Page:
Pawnee Rock was a major stopping point and guide post for the wagon trains following the Santa Fe Trail. I was surprised that it was not very large at all. Basically, it is a hill with a rock outcropping on top of it. Years ago this landmark probably stood out more than it currently does. We didn't realize that we had reached the rock until we were almost on top of it.

Pawnee Rock sits just to the north of the town of Pawnee Rock. There are servicable gravel roads up to and around it. On top of the rock has been constructed a viewing platform. There are a few grills and picnic tables here for picnicking.

There are quite a few metal stands with historical information written on them scattered about the site. We enjoyed reading the history and viewing the photos of past ages that were included. This is a great place to visit if you are into living history. There's nothing better than standing in a spot that embodies so much of the history of the settlement of our country.

Pawnee Rock State Historic Site
Highway 56
Pawnee Rock, KS

Ft Larned National Historic Site

Member Rating 4 out of 5 by Casual Tourist on July 31, 2001

Ft Larned is an authentic military frontier post. The common conception of a frontier post is that it is a walled garrison, but this is not the case. Ft. Larned is unwalled, as were most frontier forts. It sits beside the meandering Pawnee River on well-kept grounds. There is a picnic area just inside the park grounds, with the parking area just south of this. Just inside the compound to the left is the Visitor's Center, where an entrance fee of $2.00 per individual or $4.00 per family needs to be paid before proceeding further.

We had a great time at the fort. There was a 15 minute slide presentation in the visitors' center that was very informative. Most of the buildings on the site have been restored and were open for touring.

Though the fort itself was fascinating, the most interesting part of our visit was the time we spent with a Native American couple who had pitched their teepee on the fort grounds. We spent about 1/2 an hour visiting in their teepee, learning about Indian ways and teepee etiquette. This will always be a treasured experience for me.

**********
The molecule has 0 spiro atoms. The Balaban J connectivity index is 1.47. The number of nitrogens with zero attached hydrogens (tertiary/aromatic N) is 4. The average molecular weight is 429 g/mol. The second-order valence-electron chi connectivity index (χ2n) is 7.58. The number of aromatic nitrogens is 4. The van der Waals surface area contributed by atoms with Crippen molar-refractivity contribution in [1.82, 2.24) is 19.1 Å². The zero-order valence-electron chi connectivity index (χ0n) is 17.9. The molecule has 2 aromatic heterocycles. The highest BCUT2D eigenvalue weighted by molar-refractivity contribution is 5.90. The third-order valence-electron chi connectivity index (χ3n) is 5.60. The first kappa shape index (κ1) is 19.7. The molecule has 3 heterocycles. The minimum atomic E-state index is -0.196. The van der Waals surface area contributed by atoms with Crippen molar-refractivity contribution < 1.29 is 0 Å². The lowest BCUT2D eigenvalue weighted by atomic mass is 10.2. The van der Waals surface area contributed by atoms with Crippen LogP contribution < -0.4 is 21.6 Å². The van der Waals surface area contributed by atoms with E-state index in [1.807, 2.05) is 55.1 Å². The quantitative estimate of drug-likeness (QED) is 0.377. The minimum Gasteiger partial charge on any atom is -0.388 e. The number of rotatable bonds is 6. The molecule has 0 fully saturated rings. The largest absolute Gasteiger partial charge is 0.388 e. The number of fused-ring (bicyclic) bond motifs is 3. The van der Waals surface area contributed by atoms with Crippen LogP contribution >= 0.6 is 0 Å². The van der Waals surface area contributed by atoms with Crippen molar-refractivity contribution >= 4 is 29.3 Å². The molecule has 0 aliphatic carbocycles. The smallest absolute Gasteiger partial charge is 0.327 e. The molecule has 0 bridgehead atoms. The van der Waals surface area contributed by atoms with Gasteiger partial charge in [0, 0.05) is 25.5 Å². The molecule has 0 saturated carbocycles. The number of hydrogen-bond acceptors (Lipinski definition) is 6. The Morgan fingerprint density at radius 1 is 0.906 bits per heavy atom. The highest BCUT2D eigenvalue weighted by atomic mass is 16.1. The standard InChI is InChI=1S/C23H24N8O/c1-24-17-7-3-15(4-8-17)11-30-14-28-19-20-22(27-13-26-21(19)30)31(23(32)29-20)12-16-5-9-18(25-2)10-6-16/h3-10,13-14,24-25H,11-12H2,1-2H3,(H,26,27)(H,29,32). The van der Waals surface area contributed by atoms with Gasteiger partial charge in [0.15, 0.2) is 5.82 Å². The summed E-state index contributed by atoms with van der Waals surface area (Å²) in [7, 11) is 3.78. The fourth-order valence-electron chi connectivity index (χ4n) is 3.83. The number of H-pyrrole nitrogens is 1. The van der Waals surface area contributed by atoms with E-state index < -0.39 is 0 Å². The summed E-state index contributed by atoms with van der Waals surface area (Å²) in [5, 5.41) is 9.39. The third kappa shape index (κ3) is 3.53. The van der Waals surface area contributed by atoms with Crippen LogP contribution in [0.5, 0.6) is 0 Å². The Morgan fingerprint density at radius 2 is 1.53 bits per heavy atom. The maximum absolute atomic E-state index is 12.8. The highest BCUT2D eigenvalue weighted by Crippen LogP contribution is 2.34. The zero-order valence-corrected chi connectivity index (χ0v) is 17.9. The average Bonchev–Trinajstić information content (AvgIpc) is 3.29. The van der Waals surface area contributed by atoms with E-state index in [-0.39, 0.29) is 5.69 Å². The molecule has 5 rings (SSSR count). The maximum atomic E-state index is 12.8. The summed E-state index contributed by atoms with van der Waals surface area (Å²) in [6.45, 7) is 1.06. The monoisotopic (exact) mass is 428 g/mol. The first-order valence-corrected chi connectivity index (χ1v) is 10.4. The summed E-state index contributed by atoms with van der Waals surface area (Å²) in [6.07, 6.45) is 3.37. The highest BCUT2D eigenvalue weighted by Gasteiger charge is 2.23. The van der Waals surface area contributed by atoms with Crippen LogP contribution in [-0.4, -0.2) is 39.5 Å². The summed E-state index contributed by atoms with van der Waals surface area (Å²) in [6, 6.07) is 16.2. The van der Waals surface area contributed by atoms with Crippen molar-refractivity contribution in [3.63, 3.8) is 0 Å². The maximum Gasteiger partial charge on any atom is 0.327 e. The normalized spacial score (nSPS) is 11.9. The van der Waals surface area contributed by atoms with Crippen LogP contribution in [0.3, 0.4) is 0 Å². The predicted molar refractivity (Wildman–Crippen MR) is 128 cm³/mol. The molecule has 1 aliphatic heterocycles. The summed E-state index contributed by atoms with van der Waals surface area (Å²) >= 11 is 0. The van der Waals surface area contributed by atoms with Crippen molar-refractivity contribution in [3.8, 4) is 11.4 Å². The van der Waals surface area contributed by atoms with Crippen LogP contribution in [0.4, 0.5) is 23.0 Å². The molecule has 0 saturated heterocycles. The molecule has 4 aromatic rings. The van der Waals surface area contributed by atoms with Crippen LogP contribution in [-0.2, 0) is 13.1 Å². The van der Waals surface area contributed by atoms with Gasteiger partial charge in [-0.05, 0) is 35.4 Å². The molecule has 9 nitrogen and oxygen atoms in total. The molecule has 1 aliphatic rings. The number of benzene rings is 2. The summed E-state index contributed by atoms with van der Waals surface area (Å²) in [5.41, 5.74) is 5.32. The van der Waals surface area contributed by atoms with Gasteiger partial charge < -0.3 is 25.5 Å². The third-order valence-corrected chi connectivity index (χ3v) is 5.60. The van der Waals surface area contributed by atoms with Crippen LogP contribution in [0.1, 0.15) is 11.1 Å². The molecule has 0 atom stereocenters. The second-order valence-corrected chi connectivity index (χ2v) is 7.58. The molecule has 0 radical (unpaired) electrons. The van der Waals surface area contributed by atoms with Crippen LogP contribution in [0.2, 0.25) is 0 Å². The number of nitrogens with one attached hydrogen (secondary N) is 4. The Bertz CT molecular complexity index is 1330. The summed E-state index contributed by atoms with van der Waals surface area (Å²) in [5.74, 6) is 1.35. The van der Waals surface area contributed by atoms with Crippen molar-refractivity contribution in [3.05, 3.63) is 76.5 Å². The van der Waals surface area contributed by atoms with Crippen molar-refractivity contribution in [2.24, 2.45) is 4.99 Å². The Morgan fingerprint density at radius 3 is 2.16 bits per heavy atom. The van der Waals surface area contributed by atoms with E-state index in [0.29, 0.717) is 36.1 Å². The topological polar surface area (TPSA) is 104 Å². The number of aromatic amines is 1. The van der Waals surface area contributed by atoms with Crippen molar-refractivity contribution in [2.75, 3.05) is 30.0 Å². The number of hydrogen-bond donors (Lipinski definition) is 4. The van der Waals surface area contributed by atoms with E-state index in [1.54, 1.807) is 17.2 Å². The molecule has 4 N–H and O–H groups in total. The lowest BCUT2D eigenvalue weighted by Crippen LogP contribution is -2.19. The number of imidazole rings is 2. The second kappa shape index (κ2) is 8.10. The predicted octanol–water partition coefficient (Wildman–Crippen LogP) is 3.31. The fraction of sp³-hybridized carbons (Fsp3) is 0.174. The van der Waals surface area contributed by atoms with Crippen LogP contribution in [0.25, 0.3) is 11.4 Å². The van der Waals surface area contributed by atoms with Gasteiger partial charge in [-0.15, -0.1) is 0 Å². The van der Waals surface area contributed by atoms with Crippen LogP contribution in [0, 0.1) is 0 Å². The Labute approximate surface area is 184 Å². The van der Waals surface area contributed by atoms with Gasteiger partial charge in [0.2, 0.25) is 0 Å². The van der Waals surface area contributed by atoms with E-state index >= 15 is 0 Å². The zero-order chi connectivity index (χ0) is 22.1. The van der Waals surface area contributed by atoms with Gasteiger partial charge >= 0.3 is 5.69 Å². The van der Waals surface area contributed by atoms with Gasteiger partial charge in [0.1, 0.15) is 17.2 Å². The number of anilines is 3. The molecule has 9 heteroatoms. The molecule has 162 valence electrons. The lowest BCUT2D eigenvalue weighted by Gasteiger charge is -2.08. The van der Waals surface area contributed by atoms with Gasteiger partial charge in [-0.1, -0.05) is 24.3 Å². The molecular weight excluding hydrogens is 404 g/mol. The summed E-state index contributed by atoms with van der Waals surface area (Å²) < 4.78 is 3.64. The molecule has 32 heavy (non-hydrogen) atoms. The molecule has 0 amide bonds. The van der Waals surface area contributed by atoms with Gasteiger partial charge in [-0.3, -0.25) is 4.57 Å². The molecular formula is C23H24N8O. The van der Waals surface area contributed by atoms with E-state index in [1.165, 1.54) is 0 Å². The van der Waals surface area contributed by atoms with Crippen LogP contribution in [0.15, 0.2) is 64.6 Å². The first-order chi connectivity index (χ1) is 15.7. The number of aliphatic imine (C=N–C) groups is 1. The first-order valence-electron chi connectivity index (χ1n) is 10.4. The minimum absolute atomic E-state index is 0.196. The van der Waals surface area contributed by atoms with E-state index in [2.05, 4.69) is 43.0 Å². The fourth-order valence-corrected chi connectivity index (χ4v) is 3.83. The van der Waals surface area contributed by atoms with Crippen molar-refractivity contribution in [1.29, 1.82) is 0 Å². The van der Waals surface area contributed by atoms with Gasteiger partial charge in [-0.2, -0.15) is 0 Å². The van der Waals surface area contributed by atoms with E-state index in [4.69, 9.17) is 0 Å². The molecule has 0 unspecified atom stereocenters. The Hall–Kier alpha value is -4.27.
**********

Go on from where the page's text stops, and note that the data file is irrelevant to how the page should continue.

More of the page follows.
Fort Larned National Historic Site
Kansas Highway 156
Larned, KS, 67550
(620) 285-6911

Fromme-Birney Round Barn

Member Rating 4 out of 5 by Casual Tourist on August 5, 2001

Talk about off the beaten path -- well, the Round Barn is about as far off the beaten path as one can get. If you're a barn lover or just love unusual architecture, you'll love visiting the Round Barn outside Mullinville. When we arrived at the Barn there was no one in attendance, but the barn was accessible for viewing. We simply opened the door and walked in. Seems the honor system is in effect here. There was a counter just inside the door with metal shingles from the original roof for sale. The prices were listed and a round metal container stood ready to receive your money. The main floor of the barn had photos and information about the barn arranged on the inner walls. The upper floor seemed to be ready to receive a barn dance at any time. This was a charming place to visit. It was constructed in 1912 and isn't really round at all. Actually, it has sixteen sides, is 70 feet wide and 50 feet high. The barn is currently on the State and National Register of Historic Places.
Fromme-Birney Round Barn
2 Miles West of Mullinville
Mullinville, KS

Off the Trail for The Big Well

Member Rating 4 out of 5 by Casual Tourist on August 2, 2001

From Ft. Larned we drove southwest along the Santa Fe Trail until we reached Kinsley. At Kinsley we detoured off the trail, taking Highway 183 south to Greensburg, so that we could see what is touted as being the World's Largest Handdug Well. This indeed is a very big well. My husband and I paid the $3.00 fee to trek down over 100 stairs to the bottom of the well. There's not a whole lot to see at the bottom of the well, but it was fun anyway. The awesome part was knowing that humans had hand dug this thing way back in 1887. It really is a very large structure. For our trouble of traveling to the bottom of the well we were each given a souvenir penny taken from the well bottom. Above the well, at ground level is a little museum and gift shop. This shop houses the World's Largest Pallasite Meteorite. Apparently this is a very rare type of meteorite. The specimen on display is one of the larger pieces of pallesite rock that was found in this area in the late 1800s.